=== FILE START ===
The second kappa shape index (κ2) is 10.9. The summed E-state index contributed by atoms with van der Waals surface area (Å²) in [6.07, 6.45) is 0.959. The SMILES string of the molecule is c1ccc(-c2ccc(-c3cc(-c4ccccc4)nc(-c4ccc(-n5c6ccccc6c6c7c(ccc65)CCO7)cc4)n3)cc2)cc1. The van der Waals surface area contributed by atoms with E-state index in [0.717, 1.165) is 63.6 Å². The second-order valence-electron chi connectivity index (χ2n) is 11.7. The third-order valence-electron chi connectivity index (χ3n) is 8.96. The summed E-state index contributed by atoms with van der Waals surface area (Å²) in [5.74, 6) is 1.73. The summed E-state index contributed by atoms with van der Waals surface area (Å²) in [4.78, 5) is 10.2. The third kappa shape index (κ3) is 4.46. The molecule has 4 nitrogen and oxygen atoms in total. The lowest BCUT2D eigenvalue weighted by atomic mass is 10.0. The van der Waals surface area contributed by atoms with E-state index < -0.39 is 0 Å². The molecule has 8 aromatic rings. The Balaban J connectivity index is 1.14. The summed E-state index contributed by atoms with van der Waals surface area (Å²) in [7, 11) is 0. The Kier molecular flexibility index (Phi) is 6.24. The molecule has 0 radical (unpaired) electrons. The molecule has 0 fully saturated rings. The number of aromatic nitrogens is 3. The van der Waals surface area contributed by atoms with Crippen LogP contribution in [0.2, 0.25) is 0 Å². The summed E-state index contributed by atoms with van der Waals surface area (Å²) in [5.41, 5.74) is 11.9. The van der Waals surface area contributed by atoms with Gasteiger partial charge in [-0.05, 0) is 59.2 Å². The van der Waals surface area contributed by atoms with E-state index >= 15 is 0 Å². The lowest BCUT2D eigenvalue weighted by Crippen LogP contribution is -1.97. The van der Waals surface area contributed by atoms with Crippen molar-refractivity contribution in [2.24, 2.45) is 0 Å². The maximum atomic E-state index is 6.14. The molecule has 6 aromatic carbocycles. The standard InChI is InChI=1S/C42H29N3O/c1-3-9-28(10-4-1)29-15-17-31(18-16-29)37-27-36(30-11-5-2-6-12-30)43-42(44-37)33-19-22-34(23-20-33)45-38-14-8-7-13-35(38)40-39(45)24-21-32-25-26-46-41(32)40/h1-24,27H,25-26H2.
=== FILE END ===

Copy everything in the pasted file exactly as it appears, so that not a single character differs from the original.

The second kappa shape index (κ2) is 10.9. The summed E-state index contributed by atoms with van der Waals surface area (Å²) in [6.07, 6.45) is 0.959. The SMILES string of the molecule is c1ccc(-c2ccc(-c3cc(-c4ccccc4)nc(-c4ccc(-n5c6ccccc6c6c7c(ccc65)CCO7)cc4)n3)cc2)cc1. The van der Waals surface area contributed by atoms with E-state index in [0.717, 1.165) is 63.6 Å². The second-order valence-electron chi connectivity index (χ2n) is 11.7. The third-order valence-electron chi connectivity index (χ3n) is 8.96. The summed E-state index contributed by atoms with van der Waals surface area (Å²) in [5.74, 6) is 1.73. The summed E-state index contributed by atoms with van der Waals surface area (Å²) in [4.78, 5) is 10.2. The third kappa shape index (κ3) is 4.46. The molecule has 4 nitrogen and oxygen atoms in total. The lowest BCUT2D eigenvalue weighted by atomic mass is 10.0. The van der Waals surface area contributed by atoms with E-state index < -0.39 is 0 Å². The molecule has 8 aromatic rings. The Balaban J connectivity index is 1.14. The summed E-state index contributed by atoms with van der Waals surface area (Å²) in [7, 11) is 0. The Kier molecular flexibility index (Phi) is 6.24. The molecule has 0 radical (unpaired) electrons. The molecule has 0 fully saturated rings. The number of aromatic nitrogens is 3. The van der Waals surface area contributed by atoms with Crippen LogP contribution in [0.2, 0.25) is 0 Å². The summed E-state index contributed by atoms with van der Waals surface area (Å²) in [5.41, 5.74) is 11.9. The van der Waals surface area contributed by atoms with Gasteiger partial charge in [-0.05, 0) is 59.2 Å². The van der Waals surface area contributed by atoms with E-state index >= 15 is 0 Å². The lowest BCUT2D eigenvalue weighted by Crippen LogP contribution is -1.97. The van der Waals surface area contributed by atoms with Crippen molar-refractivity contribution in [2.24, 2.45) is 0 Å². The maximum atomic E-state index is 6.14. The molecule has 6 aromatic carbocycles. The standard InChI is InChI=1S/C42H29N3O/c1-3-9-28(10-4-1)29-15-17-31(18-16-29)37-27-36(30-11-5-2-6-12-30)43-42(44-37)33-19-22-34(23-20-33)45-38-14-8-7-13-35(38)40-39(45)24-21-32-25-26-46-41(32)40/h1-24,27H,25-26H2.